"This is the earliest version of the human immune system," says Flajnik. Sharks and humans share immune-system components like B cellswhich manufacture antibodiesand T-cells.
Baillie wondered whether sharks exposed to anthrax would produce robust anthrax-fighting antibodies. He provided Flajnik and Dooley with anthrax proteinswhich alone cannot cause diseasefrom his research in Great Britain.
Flajnik and Dooley used the proteins to immunize two nurse sharksa delicate procedure. Aquarium handlers in wet suits remove the sharks from their home tank and place them in a smaller one laced with anesthetic, which calms them. Then they are loaded onto a trolley for their injectionunder their skin near the fin.
"It's the equivalent to giving a TB shot in the arm," Dooley says. The sharks received booster shots at one-month intervals for the next three months.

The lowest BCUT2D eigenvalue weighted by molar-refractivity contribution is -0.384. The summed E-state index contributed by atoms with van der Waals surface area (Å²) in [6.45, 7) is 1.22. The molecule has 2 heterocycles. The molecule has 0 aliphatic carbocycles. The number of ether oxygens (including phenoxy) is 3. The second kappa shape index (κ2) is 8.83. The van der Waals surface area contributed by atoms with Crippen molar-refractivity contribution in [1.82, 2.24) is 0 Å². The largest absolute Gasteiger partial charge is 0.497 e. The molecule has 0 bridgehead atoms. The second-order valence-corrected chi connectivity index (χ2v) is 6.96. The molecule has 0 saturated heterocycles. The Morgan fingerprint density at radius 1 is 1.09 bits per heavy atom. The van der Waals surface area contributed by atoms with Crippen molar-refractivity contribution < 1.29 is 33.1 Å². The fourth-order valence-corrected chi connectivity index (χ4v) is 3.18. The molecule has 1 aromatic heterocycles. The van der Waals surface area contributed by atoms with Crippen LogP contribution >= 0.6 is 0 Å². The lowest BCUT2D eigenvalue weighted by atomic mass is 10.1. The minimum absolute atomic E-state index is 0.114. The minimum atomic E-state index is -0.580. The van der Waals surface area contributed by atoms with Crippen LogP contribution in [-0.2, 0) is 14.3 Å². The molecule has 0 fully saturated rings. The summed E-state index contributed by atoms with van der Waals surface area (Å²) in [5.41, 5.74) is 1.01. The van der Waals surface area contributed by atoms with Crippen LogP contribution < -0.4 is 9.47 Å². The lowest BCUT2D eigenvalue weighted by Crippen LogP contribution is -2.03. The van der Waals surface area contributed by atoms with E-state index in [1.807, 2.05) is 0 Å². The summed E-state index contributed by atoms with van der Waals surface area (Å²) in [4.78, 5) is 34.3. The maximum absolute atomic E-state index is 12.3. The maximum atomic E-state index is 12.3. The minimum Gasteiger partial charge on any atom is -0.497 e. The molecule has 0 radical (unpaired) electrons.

Dooley and Flajnik took monthly blood samples from the sharks and found that with each successive booster the quantity of antibodies in the sharks' blood rose.
Back in the lab, the serum collected from shark blood reacts with the anthrax proteins to produce a bright yellow color.
"Ultimately, with this antibody you could see within a minute whether anthrax was present," Flajnik says.
The researchers have isolated the antibody that binds tightest to the anthrax protein and thus has the greatest potential for both diagnosis and treatment. They are currently determining its genetic sequence, which will help reveal how to mass-produce the antibody.
One day the antibody might even serve as a treatment for humans exposed to anthrax.
"The shark does all the hard work," Flajnik says. "It makes all these very specific, sturdy antibodies and all we have to do is analyze and use them."
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